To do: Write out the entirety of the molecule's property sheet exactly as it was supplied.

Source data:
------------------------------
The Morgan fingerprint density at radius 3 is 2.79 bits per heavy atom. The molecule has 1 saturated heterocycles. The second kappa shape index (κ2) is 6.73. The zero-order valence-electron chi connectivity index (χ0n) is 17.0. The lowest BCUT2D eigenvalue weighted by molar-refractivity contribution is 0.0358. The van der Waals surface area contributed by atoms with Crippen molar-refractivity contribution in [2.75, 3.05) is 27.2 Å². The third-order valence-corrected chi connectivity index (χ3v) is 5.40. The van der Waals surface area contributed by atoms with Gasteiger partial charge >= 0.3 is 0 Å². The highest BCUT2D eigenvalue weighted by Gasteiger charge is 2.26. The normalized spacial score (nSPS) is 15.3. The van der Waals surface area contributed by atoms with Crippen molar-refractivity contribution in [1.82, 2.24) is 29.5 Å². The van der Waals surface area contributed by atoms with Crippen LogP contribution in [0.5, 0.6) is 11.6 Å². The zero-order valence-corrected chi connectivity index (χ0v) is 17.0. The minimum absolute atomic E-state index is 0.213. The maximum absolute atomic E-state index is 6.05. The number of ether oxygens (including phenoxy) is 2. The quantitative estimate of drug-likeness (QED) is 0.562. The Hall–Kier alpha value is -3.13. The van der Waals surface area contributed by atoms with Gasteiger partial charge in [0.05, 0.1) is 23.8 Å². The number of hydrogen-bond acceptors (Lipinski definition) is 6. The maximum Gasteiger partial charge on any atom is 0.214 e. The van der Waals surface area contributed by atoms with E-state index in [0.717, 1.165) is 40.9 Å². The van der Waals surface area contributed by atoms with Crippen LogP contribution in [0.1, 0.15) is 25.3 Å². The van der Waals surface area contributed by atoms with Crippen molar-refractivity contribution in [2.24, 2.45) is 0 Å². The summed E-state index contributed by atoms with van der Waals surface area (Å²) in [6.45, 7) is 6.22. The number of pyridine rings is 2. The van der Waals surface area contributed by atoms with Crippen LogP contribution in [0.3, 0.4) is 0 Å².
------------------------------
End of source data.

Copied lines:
The Morgan fingerprint density at radius 3 is 2.79 bits per heavy atom. The molecule has 1 saturated heterocycles. The second kappa shape index (κ2) is 6.73. The zero-order valence-electron chi connectivity index (χ0n) is 17.0. The lowest BCUT2D eigenvalue weighted by molar-refractivity contribution is 0.0358. The van der Waals surface area contributed by atoms with Crippen molar-refractivity contribution in [2.75, 3.05) is 27.2 Å². The third-order valence-corrected chi connectivity index (χ3v) is 5.40. The van der Waals surface area contributed by atoms with Gasteiger partial charge >= 0.3 is 0 Å². The highest BCUT2D eigenvalue weighted by Gasteiger charge is 2.26. The normalized spacial score (nSPS) is 15.3. The van der Waals surface area contributed by atoms with Crippen molar-refractivity contribution in [1.82, 2.24) is 29.5 Å². The van der Waals surface area contributed by atoms with Crippen LogP contribution in [0.5, 0.6) is 11.6 Å². The zero-order valence-corrected chi connectivity index (χ0v) is 17.0. The minimum absolute atomic E-state index is 0.213. The maximum absolute atomic E-state index is 6.05. The number of ether oxygens (including phenoxy) is 2. The quantitative estimate of drug-likeness (QED) is 0.562. The Hall–Kier alpha value is -3.13. The van der Waals surface area contributed by atoms with Gasteiger partial charge in [0.05, 0.1) is 23.8 Å². The number of hydrogen-bond acceptors (Lipinski definition) is 6. The maximum Gasteiger partial charge on any atom is 0.214 e. The van der Waals surface area contributed by atoms with E-state index in [0.717, 1.165) is 40.9 Å². The van der Waals surface area contributed by atoms with Crippen LogP contribution in [0.1, 0.15) is 25.3 Å². The van der Waals surface area contributed by atoms with Crippen molar-refractivity contribution in [2.24, 2.45) is 0 Å². The summed E-state index contributed by atoms with van der Waals surface area (Å²) in [6.45, 7) is 6.22. The number of pyridine rings is 2. The van der Waals surface area contributed by atoms with Crippen LogP contribution in [0.3, 0.4) is 0 Å².